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A Student Loan Debt-ucation

  
  
  


About this time last year I wrote a blog post that was A Commencement Address to the Class of 2011. In the post I looked back on my years since graduating and reflected on things I was glad I did, things I shouldn’t have done and things I wish I knew from the start.

To build on that article, I want to focus on another topic related to graduation – student loan repayment*. The numbers vary from source to source, but the typical college graduate in 2010 is now walking away with an average loan debt of roughly $25,000. Add on a Master’s or Professional degree, and that number can skyrocket. With such a large financial obligation staring new graduates in the face, it’s important to understand how to tackle paying these loans back.



A few common terms…

Before talking about repayment, it’s important to understand the terminology that is often associated with student loans. Here are a few of the most commonly used terms:

    • Subsidized – with a subsidized loan, interest is not charged while you are in school or during your grace period.
    • Unsubsidized – with an unsubsidized loan, interest begins to accrue when the loan is issued. It will continue to accrue while you are in school and during your grace period.
    • Grace Period – When you graduate, you don’t have to automatically start repaying your loans. You are granted a grace period of six months before repayment begins. So if you are graduating in May, you won’t have to make your first payments until the last few months of the year.
    • Consolidation – allows you to combine your eligible federal education loans into one loan and a single monthly payment. If you have several loans with variable rates, this option could make sense by allowing you to lock in a fixed rate. If your loans are all fixed rate, the decision to consolidate will likely be based on the convenience of having just one loan and one monthly payment.

What are my repayment options?

The most commonly used repayment plans are the Standard Repayment Plan and the Extended Repayment Plan. With the standard repayment plan you make monthly payments over the course of 10 years to pay off the balance of your loans. The extended repayment plan – only for those with more than $30,000 in loans – allows you to make your payments over a 25 year period. While this option will significantly lower your monthly payment, it’s important to realize that you will pay a lot more in interest over the life of the loan, as shown below.

    • Assuming a $30,000 balance and 6.8% interest rate:
      • Standard Plan: $345.24 per month with total payments of $41,428.92
      • Extended Plan: $208.22 per month with total payments of $62,466.49

What if I can’t afford my payments?

If you are having trouble making your loan payments, the loan servicers at the Department of Education will work with you to find a solution. There are generally three options when you are having repayment issues:

    • Change repayment plans – you may be able to qualify for an income-contingent repayment plan that caps your monthly payment at a certain percentage of your total income. This amount would then be adjusted as your income changes.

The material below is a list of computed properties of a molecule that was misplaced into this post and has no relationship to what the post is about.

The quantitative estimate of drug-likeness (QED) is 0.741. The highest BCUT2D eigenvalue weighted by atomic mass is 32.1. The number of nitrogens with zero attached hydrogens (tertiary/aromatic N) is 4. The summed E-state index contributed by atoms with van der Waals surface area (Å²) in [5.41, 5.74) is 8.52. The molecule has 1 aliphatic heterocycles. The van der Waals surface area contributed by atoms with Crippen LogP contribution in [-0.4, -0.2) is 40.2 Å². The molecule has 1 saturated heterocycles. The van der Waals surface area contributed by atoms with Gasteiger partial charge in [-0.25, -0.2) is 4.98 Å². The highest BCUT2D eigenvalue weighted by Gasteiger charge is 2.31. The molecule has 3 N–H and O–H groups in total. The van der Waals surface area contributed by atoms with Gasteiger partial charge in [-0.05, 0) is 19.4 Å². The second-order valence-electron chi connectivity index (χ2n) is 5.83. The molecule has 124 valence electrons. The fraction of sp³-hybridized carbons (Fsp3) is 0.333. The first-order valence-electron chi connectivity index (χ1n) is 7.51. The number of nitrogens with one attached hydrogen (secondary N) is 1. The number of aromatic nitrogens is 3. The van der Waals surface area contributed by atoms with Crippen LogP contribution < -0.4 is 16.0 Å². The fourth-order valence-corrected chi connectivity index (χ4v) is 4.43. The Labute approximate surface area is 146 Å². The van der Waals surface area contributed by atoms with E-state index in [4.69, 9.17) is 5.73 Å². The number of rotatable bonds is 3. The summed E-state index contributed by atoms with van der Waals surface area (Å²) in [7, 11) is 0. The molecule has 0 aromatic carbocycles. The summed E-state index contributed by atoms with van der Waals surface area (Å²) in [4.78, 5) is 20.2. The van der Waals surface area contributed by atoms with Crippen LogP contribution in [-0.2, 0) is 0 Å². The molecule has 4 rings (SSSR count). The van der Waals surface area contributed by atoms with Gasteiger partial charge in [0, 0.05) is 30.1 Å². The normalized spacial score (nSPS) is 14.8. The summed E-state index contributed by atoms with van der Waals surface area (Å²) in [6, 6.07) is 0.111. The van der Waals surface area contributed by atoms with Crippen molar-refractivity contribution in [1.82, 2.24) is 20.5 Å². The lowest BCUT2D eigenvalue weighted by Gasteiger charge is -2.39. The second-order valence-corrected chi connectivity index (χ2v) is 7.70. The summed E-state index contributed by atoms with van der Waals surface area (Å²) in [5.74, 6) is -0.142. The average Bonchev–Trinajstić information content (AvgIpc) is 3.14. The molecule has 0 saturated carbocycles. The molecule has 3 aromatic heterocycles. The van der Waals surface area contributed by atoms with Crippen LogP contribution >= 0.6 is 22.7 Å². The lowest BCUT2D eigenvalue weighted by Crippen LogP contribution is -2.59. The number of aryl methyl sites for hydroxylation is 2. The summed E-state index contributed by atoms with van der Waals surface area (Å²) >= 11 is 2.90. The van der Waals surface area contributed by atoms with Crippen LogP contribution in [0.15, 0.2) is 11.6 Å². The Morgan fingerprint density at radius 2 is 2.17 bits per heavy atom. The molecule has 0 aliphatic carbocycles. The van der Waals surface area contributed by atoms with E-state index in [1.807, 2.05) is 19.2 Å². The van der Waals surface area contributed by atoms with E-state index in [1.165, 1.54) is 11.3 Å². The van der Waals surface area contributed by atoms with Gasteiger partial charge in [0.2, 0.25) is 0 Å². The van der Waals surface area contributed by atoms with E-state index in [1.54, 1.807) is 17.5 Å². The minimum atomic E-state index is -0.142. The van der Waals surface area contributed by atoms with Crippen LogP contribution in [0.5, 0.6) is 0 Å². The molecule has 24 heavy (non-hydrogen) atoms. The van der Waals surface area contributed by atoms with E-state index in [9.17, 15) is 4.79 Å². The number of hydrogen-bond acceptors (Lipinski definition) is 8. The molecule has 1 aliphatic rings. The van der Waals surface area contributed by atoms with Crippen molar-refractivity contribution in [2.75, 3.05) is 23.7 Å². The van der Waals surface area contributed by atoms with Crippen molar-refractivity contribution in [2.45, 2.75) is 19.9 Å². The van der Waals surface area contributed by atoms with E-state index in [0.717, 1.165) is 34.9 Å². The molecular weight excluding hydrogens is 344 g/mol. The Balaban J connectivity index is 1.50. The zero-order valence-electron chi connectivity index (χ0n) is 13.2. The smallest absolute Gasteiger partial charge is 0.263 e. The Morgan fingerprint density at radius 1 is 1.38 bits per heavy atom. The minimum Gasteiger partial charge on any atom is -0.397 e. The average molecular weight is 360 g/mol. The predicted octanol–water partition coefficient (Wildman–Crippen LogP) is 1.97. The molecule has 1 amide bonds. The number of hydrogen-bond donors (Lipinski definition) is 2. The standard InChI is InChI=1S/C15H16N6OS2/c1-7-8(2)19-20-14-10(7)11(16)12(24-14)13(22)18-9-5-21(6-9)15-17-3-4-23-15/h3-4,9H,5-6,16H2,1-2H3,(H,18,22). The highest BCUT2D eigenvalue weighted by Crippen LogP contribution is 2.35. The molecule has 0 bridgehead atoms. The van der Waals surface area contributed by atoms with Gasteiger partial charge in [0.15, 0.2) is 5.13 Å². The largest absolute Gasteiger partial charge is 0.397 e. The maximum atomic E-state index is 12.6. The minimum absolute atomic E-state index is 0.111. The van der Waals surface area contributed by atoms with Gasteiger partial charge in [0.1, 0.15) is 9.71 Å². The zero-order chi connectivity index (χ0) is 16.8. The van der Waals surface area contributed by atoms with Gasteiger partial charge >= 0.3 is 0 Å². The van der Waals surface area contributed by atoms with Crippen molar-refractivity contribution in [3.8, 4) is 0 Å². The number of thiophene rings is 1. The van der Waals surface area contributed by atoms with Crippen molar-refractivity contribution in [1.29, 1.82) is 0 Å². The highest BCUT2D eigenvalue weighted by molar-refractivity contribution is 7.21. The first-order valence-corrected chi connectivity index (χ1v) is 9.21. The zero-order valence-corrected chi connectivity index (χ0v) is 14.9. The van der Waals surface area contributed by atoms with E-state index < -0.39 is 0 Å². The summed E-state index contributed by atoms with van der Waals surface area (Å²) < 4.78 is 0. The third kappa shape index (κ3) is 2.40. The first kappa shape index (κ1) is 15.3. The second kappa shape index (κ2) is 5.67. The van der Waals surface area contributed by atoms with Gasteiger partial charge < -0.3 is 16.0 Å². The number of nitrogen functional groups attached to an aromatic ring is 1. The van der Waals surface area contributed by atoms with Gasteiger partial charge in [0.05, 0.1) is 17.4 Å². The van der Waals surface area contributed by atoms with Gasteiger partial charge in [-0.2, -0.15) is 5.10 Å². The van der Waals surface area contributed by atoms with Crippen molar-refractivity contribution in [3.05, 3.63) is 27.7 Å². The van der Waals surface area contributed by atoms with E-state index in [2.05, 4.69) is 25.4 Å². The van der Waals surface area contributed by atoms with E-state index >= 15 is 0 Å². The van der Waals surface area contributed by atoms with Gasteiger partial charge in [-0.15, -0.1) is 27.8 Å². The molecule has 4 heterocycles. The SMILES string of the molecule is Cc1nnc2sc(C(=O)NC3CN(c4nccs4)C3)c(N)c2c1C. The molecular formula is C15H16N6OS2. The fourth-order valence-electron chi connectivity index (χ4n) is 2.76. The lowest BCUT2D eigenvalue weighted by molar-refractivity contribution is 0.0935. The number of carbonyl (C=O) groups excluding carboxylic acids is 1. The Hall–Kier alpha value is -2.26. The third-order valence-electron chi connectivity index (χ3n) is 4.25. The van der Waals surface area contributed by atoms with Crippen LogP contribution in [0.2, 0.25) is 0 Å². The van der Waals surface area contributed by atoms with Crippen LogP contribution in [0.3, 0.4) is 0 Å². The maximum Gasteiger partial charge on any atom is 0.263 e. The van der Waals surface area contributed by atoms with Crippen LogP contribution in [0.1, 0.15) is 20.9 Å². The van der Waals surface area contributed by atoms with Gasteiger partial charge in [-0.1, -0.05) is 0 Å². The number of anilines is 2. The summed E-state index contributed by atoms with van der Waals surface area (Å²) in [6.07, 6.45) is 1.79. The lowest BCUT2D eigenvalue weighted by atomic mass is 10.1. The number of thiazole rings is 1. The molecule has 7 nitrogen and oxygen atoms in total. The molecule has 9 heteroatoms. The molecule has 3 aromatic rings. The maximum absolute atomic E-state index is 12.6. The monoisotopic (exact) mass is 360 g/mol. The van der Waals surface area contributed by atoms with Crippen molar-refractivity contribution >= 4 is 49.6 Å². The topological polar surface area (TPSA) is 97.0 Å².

• Deferment – this option allows you to temporarily stop making payments on your loan. As long as you are enrolled at least half-time in an eligible postsecondary school you can defer your payments. For a financial hardship such as unemployment or while serving in the Peace Corps you can defer payments for up to three years. You are not responsible for paying interest on your subsidized loans during a deferment.
    • Forbearance – similar to a deferment in that it allows you to temporarily stop making payments. The major difference is that with a forbearance you will be responsible for any interest that accrues on both your unsubsidized and subsidized loans.

Where can I go for more information?

The website for the Department of Education’s Direct Loan Program, www.direct.ed.gov, provides an extensive amount of information about the loan process. In addition to guiding you through the loan process from start to finish, the website also provides links and references to other websites that offer information on student loans.

As always, if you have any questions about student loan repayment options, or questions about any aspect of your financial life, feel free to contact a Smart401k adviser at 877.627.8401 or info@smart401k.com.

Joe McCulloch

Senior Investment Adviser

*For consistency purposes, all loans discussed in this article are assumed to be Direct Loans from the US Dept. of Education

 

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Smart401k is a web-based investment advisory service providing unbiased recommendations to help people invest in employer-sponsored retirement plans. Smart401k provides service to nearly 11,000 clients who collectively have more than $2 billion in assets. Plan participants receive personalized, fund-specific investment recommendations and the support of professional investment advisers available to discuss all investment questions. Based in Overland Park, KS, Smart401k is online at www.Smart401k.com.

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